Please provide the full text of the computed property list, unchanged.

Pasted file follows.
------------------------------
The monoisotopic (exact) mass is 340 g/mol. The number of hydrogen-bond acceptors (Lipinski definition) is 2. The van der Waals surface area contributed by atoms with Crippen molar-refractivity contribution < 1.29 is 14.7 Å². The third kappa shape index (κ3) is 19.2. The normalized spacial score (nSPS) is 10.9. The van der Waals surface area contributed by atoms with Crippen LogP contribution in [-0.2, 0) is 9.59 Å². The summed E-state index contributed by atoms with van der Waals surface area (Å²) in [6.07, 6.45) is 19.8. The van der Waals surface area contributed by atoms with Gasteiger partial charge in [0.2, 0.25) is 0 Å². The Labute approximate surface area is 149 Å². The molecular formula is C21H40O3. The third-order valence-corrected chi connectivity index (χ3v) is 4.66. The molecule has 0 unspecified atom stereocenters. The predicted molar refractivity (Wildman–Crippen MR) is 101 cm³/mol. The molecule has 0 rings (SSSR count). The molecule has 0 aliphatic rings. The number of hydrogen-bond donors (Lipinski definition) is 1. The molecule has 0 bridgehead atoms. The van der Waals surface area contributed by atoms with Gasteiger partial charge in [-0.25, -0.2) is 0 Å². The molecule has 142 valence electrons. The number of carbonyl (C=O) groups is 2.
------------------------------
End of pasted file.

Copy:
The monoisotopic (exact) mass is 340 g/mol. The number of hydrogen-bond acceptors (Lipinski definition) is 2. The van der Waals surface area contributed by atoms with Crippen molar-refractivity contribution < 1.29 is 14.7 Å². The third kappa shape index (κ3) is 19.2. The normalized spacial score (nSPS) is 10.9. The van der Waals surface area contributed by atoms with Crippen LogP contribution in [-0.2, 0) is 9.59 Å². The summed E-state index contributed by atoms with van der Waals surface area (Å²) in [6.07, 6.45) is 19.8. The van der Waals surface area contributed by atoms with Gasteiger partial charge in [0.2, 0.25) is 0 Å². The Labute approximate surface area is 149 Å². The molecular formula is C21H40O3. The third-order valence-corrected chi connectivity index (χ3v) is 4.66. The molecule has 0 unspecified atom stereocenters. The predicted molar refractivity (Wildman–Crippen MR) is 101 cm³/mol. The molecule has 0 rings (SSSR count). The molecule has 0 aliphatic rings. The number of hydrogen-bond donors (Lipinski definition) is 1. The molecule has 0 bridgehead atoms. The van der Waals surface area contributed by atoms with Gasteiger partial charge in [-0.25, -0.2) is 0 Å². The molecule has 142 valence electrons. The number of carbonyl (C=O) groups is 2.